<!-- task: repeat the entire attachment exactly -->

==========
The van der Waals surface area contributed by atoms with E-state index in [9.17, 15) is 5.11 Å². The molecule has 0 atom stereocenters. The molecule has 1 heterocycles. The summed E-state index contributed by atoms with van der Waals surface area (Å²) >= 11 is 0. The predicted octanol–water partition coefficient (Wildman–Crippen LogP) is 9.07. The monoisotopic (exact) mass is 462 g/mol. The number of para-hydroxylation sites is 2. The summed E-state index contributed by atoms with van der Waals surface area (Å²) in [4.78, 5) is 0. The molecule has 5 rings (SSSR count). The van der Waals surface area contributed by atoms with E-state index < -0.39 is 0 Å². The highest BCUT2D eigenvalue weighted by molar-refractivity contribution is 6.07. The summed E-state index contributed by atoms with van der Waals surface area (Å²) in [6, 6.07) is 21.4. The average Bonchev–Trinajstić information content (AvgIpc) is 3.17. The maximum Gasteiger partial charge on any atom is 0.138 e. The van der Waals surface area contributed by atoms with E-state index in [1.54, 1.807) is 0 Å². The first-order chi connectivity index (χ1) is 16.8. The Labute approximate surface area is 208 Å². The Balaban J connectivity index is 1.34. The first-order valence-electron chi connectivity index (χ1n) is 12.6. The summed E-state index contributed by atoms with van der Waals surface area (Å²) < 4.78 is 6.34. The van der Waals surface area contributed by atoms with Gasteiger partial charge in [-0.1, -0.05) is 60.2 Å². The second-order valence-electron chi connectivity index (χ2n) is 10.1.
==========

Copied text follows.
The van der Waals surface area contributed by atoms with E-state index in [9.17, 15) is 5.11 Å². The molecule has 0 atom stereocenters. The molecule has 1 heterocycles. The summed E-state index contributed by atoms with van der Waals surface area (Å²) >= 11 is 0. The predicted octanol–water partition coefficient (Wildman–Crippen LogP) is 9.07. The monoisotopic (exact) mass is 462 g/mol. The number of para-hydroxylation sites is 2. The summed E-state index contributed by atoms with van der Waals surface area (Å²) in [4.78, 5) is 0. The molecule has 5 rings (SSSR count). The van der Waals surface area contributed by atoms with E-state index < -0.39 is 0 Å². The highest BCUT2D eigenvalue weighted by molar-refractivity contribution is 6.07. The summed E-state index contributed by atoms with van der Waals surface area (Å²) in [6, 6.07) is 21.4. The average Bonchev–Trinajstić information content (AvgIpc) is 3.17. The maximum Gasteiger partial charge on any atom is 0.138 e. The van der Waals surface area contributed by atoms with E-state index in [1.54, 1.807) is 0 Å². The first-order chi connectivity index (χ1) is 16.8. The Labute approximate surface area is 208 Å². The Balaban J connectivity index is 1.34. The first-order valence-electron chi connectivity index (χ1n) is 12.6. The summed E-state index contributed by atoms with van der Waals surface area (Å²) < 4.78 is 6.34. The van der Waals surface area contributed by atoms with Gasteiger partial charge in [-0.1, -0.05) is 60.2 Å². The second-order valence-electron chi connectivity index (χ2n) is 10.1.